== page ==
COVID-19 is shifting working patterns as companies are forced to embrace remote working. Could this be the start of a new way of working?
Was it the only Quick Fix Solution?
Working from home (WFH) was seen as a cop-out method by employers or at best something workers took once or twice a week to beat the traffic. Yet, when social distancing is mandated by a raging pandemic, it is the only option left to keep companies afloat. The world has to adapt to a pandemic. It makes abundant sense to have contingency plans in place that take into consideration unforeseen circumstances. However, there are views that transcend the present circumstances, which advocate a de-novo look at how we work to make the work experience more enjoyable and eco-friendly. Clear skies, improving air quality, flowing jam-free traffic are all being credited to the WFH phenomenon.
How working from home helps everyone?
WFH is a good option in times of a pandemic, but the argument holds up even when public health isn’t at risk. It allows for a better work-life balance, reduces commute time, and is better for the environment. Many firms during this pandemic, like Apple, Microsoft and Google, are following the social distancing rule and allowing WFH.
On the flip side, managers worry about remote employees working less or not giving their best to work. There is also the concern that employees lose out on collaboration and brainstorming when not co-located.
The reason MNCs have been able to quickly shift to WFH is that this possibility has always been part of their planning and work culture, which is tested and changed on a yearly basis. After the current experience of WFH, many people are starting to realise that a lot of their work can be done from home, causing both managers and employees to wonder if working out of an office is even necessary.
WFH has opened yet another can of worms with corporations questioning the need for workers at all. Kai-Fu Lee, an Artificial Intelligence (AI) investor and Google’s erstwhile top executive in China, opines that AI developments will be more disruptive to people than other recent technological developments. Yet in some cases, automation may be the solution. For instance, Toyota is working on autonomous driving technology, yet not replacing the need for a driver altogether, at least for the time being.
A cost-effective option
The most popular research done on WFH has been by a set of Stanford University researchers, Nicholas Bloom and his colleagues, on a company in China. The two-year study showed that there was no difference in productivity among the WFH group and regular office goers. It was also found that people found it easier to concentrate at home. Additionally, employee attrition decreased by 50 percent among the WFHs, and they took shorter breaks, fewer sick days, and less time off. The company also saved nearly $2,000 per employee on rent by reducing the office space needed.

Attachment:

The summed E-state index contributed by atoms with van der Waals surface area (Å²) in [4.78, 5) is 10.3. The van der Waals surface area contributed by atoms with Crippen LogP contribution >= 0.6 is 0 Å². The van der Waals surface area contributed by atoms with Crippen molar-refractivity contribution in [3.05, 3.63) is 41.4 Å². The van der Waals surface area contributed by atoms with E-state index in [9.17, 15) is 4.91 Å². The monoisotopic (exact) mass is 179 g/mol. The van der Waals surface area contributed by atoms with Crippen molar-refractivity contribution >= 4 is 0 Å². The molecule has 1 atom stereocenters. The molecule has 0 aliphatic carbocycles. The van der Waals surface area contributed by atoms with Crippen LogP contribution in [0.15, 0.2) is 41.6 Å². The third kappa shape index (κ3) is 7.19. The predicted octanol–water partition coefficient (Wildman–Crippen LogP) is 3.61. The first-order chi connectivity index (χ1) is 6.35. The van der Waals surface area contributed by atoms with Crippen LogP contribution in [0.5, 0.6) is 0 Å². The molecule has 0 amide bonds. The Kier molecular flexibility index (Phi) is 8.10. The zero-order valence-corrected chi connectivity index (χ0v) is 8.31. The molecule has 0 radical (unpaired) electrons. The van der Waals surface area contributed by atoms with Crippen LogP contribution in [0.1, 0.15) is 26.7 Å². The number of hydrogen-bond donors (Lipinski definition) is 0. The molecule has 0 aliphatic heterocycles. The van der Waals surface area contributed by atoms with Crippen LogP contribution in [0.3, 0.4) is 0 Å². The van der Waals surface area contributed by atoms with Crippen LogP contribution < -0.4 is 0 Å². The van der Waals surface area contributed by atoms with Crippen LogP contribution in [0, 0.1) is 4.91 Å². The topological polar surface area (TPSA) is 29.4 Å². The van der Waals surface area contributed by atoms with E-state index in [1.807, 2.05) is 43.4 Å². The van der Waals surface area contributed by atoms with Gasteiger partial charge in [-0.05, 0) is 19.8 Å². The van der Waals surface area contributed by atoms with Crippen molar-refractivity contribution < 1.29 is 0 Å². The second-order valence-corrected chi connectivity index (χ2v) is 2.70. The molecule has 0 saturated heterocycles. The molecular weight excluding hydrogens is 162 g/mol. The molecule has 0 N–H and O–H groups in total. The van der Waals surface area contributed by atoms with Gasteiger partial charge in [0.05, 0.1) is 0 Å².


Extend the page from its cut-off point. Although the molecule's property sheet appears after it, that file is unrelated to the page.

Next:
The study also found that in 2012-13, managers in the United States, United Kingdom, and Germany were allowed to WFH for nearly half the amount of time, showing that this is now a mainstream practice. The same trend has been seen in about 10 to 20 percent companies in developing countries.
Environmentally, WFH has some definite benefits. The U.S. Energy Information Administration in 2017 saw that the country used 391.40 million gallons of gasoline on a daily basis. Employees working remotely reduced gasoline consumption, thereby reducing greenhouse gas emissions. As per the Environmental Protection Agency, “In 2017, direct greenhouse gas emissions from homes and businesses accounted for 11.6% of total U.S. greenhouse gas emissions. Total residential and commercial greenhouse gas emissions in 2017 have increased by 3.4% since 1990.”
Lacking the Social Touch
Naturally, WFH would be harder to implement in the service sector and the unorganised sector (which is the biggest in India). A member of the Institute of Human Development recently stated that the current coronavirus scare would further affect consumption, especially in the manufacturing and construction sectors, and the services sector.
As social beings, humans working without any interaction would feel cut off. It could also make them prone to taking on more work than is needed, as employers sometimes use the WFH option as a bargaining chip to get people to do more in exchange for the comfort of working from home. Women are also more likely to be affected by WFH possibilities as they still have the added responsibility of taking care of the home when it comes to the situation in India. On the plus side, those with children would get more time to spend with them while they WFH.
WFH is definitely a concept that is here to stay. India companies should cash on the trend and come up with contingency plans that first, prepare them to face unforeseen circumstances, and second, have a way of moderating and ensuring that work gets done in a better and more congenial work environment with happier employees and rising profits. Managers could also introduce team meetings once in a while so that the WFH employees can connect with in-office employees.
The kind of work that this applies to should also be considered - if it is a job that is mostly independent of others’ input – the transition to WFH is easier and more likely to result in increased productivity.
WFH needs world-class infrastructure- high-speed, dependable broadband, and uninterrupted power supply, sadly lacking in India. Workers living in hi-rise apartments are seeing a drastic slowdown in net speeds as everyone logs in simultaneously; for work or for pleasure. While large housing colonies have back- up supplies, the same is not true for smaller towns and suburbs. Therefore, before a total WFH work environment is visualised, the matching infrastructure has to be created.